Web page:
Risk appetite remained largely non-existent at the start of the new week, with European stocks sharply lower and safe haven Japanese yen higher on Monday morning. Not even a decision by the People’s Bank of China over the weekend to cut lenders’ required reserve ratio by 1 percentage point was enough to soothe investor sentiment. Equities and other risk-sensitive assets have been hit by a series of events lately including trade disputes, emerging market currency crises and concerns over interest rate hikes in the US as well as tightening of monetary conditions elsewhere.
Italy budget, soft data undermine euro
Meanwhile, Italy’s budget deficit plans have provided additional pressure on European stocks, especially in the banking sector, and the single currency. The euro has not been helped by the fact German industrial production unexpectedly fell 0.3% in August, rather than grow 0.4% as was expected. This marks the third consecutive month-over-month drop in German industrial production, with output declining by 1.3% in July and 0.7% in June. This comes as a closely-watched survey of about 2,800 European investors and analysts fell to its lowest level since June. The Sentix Investor Confidence, which asks respondents to rate the relative 6-month economic outlook for the Eurozone, declined to 11.4 in October, as expected, from 12.0 in September.
Quiet week for data
Looking ahead, there is nothing on the agenda in the afternoon with both North American nations out on holidays. And for the rest of the week, too, we will only have a handful of potentially market-moving data releases to look forward to. These include, among others, UK GDP and manufacturing production on Wednesday, and European Central Bank’s meeting accounts and US Consumer Price Index (CPI) on Thursday.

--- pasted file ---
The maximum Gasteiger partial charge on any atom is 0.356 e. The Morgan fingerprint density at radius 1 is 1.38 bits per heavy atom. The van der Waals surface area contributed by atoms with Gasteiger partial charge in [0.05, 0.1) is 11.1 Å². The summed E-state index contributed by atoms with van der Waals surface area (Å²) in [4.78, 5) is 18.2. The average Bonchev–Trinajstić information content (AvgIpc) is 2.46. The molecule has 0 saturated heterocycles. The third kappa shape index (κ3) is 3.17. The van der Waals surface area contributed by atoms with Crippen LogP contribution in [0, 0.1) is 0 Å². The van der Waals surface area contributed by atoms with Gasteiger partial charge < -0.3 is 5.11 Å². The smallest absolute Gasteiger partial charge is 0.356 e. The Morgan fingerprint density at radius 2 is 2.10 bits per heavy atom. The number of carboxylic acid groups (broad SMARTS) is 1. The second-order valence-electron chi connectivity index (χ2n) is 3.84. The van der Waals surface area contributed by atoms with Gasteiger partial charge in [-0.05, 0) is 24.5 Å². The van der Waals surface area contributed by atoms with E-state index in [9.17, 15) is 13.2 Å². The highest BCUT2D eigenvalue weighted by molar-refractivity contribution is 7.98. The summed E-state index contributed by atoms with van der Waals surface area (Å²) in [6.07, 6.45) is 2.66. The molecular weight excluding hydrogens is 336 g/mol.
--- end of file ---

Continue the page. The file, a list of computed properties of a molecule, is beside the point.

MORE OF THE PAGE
Yields in focus
With the economic calendar being fairly quiet this week, the focus will remain on the rising yields, after government bond prices got hammered last week which led to a stock market sell-off. In essence, it is the unwinding of the massive bond buying programmes from major central banks, led by the US where the Federal Reserve is already on a hiking cycle, which is unnerving investors. If the rally in bond yields is sustained, then we could see more losses for major global indices. Meanwhile the rising yields in developed economies could potentially re-ignite the emerging market currency crisis. This is an additional risk factor for equities that needs to be taken into account.
EUR/JPY breaks trend to drop to key support
The weakness of the euro combined with safe haven flows into the yen has caused the EUR/JPY to slump back to long-term pivotal level around 130.00 this morning. As a result of the latest sell-off, the EUR/JPY has broken its bullish trend line and the 200-day moving average, both around the 130.90/131.00 area. This is now going to be the key area for the bears to defend. But there was a possibility for a short-term rebound from the 129.80-130.00 support area, which was being tested at the time of writing. Even so, the bears will remain in control for as long as rates remain below the broken trend line now.
Source: TradingView.com and FOREX.com.